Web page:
Isolarion: A Different Oxford Journey
‘A time may come in your life’, Isolarion begins, ‘when you feel the need to make a pilgrimage.’ But when it does, how is a parent with a full-time job to respond to the call?
The answer is by starting close to home. Attlee takes us on a journey down one teeming, multicultural street in his neighbourhood, which connects the ancient university city with the car factory in Cowley. This is a different Oxford to the one we know from Brideshead and Inspector Morse, with its shops, restaurants, music venues and places of worship offering philosophies and flavours from across the globe. Why go to the other side of the world, Attlee asks, when a world awaits discovery just outside your front door?
At once a charming road movie, a spirited defence of a pluralistic society and a call to celebrate the eclectic vitality of British cities, the message of Isolarion feels all the more timely at the beginning of the century’s third decade.
Read an Excerpt
- This is a reissue from And Other Stories, with a new preface by the author and an afterword by Geoff Dyer.
- James Attlee’s other books include acclaimed Nocturne: A Journey in Search of Moonlight and Station to Station.
‘The attraction, for Attlee, is that the Cowley Road ’is both unique and nothing special’; the resulting book is unique and very special . . . Residents of East Oxford can be proud to have this eccentric advocate and eloquent explorer in their midst.’
‘Attlee proves that good travel writing is not about where you go, or how you go there, but the way that you look at the world that you pass through.’
‘Isolarion, despite its title, is about engagement. Attlee shows the hidden beauty of the plural society.’
Richard B. Woodward
The New York Times
‘A new Oxford that no guide book has yet captured.’
‘Attlee captures the essence of this city better than any tour bus ever could.’
‘A vivid account of daily life, fluid and unsettling, in a modern British town with powerful allegorical reflections on the connections between past and present, time and space, and high culture and the hard-scrabble world that sustains it. Oxford may be the city of lost causes, and this book is indeed ambitious; it could easily sound sententious or twee. But it works, gloriously.’
Colin Dexter, creator of Inspector Morse
‘I have written much about the streets of Oxford myself, but seldom so perceptively or interestingly . . . Anyone who can drag Lucretius, Susanna, Bathsheba, and St. Jerome into a Cowley Road porn shop deserves our attention and admiration.’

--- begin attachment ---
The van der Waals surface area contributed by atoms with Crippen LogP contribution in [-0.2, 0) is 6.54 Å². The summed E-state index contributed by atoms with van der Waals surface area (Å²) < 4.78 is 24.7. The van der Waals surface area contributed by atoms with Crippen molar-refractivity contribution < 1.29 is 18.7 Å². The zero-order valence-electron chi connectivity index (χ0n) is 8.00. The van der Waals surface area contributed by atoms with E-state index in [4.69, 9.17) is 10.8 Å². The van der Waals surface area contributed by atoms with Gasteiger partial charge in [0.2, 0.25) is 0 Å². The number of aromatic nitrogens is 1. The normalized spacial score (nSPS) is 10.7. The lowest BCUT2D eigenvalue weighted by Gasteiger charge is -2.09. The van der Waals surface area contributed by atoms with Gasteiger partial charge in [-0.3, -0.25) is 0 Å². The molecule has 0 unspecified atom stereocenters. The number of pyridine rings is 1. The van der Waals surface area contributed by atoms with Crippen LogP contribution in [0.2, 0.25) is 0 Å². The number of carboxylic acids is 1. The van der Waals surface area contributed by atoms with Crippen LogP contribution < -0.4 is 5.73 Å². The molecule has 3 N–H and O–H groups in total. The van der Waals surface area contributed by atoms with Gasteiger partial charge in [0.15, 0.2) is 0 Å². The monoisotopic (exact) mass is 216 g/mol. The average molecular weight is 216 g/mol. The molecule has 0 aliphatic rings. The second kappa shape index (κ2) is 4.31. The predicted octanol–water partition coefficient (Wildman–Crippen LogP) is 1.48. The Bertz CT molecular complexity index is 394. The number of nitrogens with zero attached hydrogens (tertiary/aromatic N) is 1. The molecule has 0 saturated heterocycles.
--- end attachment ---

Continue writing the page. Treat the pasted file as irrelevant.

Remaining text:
‘I have never read a better book about Oxford – its oddities and eccentricities. The peripatetic local form of James Attlee’s delightful book makes it a storehouse of information as well as a joy to read for its wit and humour.’
National Geographic Traveler
‘All the messy glories of Cowley Road – pubs and porn shops alike – come to life in this work, which becomes a meditation on home and the nature of pilgrimage.’
‘A force for good when it comes to resisting the drive and the dismal dialect of modernisation . . . To stiffen the sinews for the rearguard action every Oxonian should buy this book.’
‘With an eclecticism that ropes in Robert Burton's The Anatomy of Melancholy, Foucault, a porn shop and a Jamaican restaurant, Attlee scrutinises a sense of place. He reminds me of the old scholars, chock full of intellectual curiosity and an almost alchemical sensibility. Here you will find wry humour, intellectual curiosity, strangeness and charm.’
‘The fish-out-of water travelogue is a staple of the bookstore, but Attlee . . . has set himself a different task: to be the fish, and to give a detailed description of the properties of the water. . . Attlee’s reading is deep and wide and engagingly circuitous, and this book frequently provides the delights of discovery that make any adventure worth undertaking.’
‘In an age in which air travel opens up the world, and holidays are to escape the mundane, Attlee encourages us to look at the riches on our doorstep . . . The end of our journey as humankind is not known, but Isolarion provides an invaluable guide to how to progress along the way.’
Sydney Morning Herald
‘The vignettes, like marks on a painting by a pointillist, eventually coalesce to become a beautiful work of art.’
‘It’s now a familiar story of the local versus the global; the tide of increasing uniformity as chains proliferate and streets succumb to banal prescriptions . . . But Attlee tells the story vividly and well, and it’s a book that anyone concerned for the future of their own town’s Cowley Road could read with profit.’